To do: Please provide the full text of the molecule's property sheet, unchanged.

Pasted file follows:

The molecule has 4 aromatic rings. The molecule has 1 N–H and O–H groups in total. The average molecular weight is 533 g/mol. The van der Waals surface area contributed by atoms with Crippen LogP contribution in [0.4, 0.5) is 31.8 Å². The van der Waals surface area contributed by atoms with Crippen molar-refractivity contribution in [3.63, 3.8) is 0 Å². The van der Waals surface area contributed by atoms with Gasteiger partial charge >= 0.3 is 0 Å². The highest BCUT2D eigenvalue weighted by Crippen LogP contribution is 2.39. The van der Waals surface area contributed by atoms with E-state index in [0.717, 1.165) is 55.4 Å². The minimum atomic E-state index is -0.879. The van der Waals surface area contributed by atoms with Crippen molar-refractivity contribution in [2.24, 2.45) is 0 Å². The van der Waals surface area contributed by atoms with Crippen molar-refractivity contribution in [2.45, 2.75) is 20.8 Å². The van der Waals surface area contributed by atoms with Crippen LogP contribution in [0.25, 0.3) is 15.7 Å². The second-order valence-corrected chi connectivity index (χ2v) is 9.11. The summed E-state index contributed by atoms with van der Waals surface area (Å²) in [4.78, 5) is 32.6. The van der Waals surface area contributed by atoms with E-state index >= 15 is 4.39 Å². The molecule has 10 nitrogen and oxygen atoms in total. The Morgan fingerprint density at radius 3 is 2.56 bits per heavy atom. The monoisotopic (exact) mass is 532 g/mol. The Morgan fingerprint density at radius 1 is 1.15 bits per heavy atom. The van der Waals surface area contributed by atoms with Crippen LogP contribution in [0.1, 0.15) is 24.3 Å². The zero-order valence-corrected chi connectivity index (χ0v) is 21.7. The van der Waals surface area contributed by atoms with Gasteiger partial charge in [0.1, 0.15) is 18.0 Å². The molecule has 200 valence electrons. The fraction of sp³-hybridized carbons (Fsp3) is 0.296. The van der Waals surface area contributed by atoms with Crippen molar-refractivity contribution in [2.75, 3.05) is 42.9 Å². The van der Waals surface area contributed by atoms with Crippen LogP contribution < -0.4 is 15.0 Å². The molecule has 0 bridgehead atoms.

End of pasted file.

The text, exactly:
The molecule has 4 aromatic rings. The molecule has 1 N–H and O–H groups in total. The average molecular weight is 533 g/mol. The van der Waals surface area contributed by atoms with Crippen LogP contribution in [0.4, 0.5) is 31.8 Å². The van der Waals surface area contributed by atoms with Crippen molar-refractivity contribution in [3.63, 3.8) is 0 Å². The van der Waals surface area contributed by atoms with Gasteiger partial charge >= 0.3 is 0 Å². The highest BCUT2D eigenvalue weighted by Crippen LogP contribution is 2.39. The van der Waals surface area contributed by atoms with E-state index in [0.717, 1.165) is 55.4 Å². The minimum atomic E-state index is -0.879. The van der Waals surface area contributed by atoms with Crippen molar-refractivity contribution in [2.24, 2.45) is 0 Å². The van der Waals surface area contributed by atoms with Crippen molar-refractivity contribution in [2.45, 2.75) is 20.8 Å². The van der Waals surface area contributed by atoms with Crippen LogP contribution in [0.25, 0.3) is 15.7 Å². The second-order valence-corrected chi connectivity index (χ2v) is 9.11. The summed E-state index contributed by atoms with van der Waals surface area (Å²) in [4.78, 5) is 32.6. The van der Waals surface area contributed by atoms with E-state index >= 15 is 4.39 Å². The molecule has 10 nitrogen and oxygen atoms in total. The Morgan fingerprint density at radius 3 is 2.56 bits per heavy atom. The monoisotopic (exact) mass is 532 g/mol. The Morgan fingerprint density at radius 1 is 1.15 bits per heavy atom. The van der Waals surface area contributed by atoms with Crippen LogP contribution in [0.1, 0.15) is 24.3 Å². The zero-order valence-corrected chi connectivity index (χ0v) is 21.7. The van der Waals surface area contributed by atoms with Gasteiger partial charge in [0.1, 0.15) is 18.0 Å². The molecule has 200 valence electrons. The fraction of sp³-hybridized carbons (Fsp3) is 0.296. The van der Waals surface area contributed by atoms with Crippen molar-refractivity contribution in [2.75, 3.05) is 42.9 Å². The van der Waals surface area contributed by atoms with Crippen LogP contribution < -0.4 is 15.0 Å². The molecule has 0 bridgehead atoms.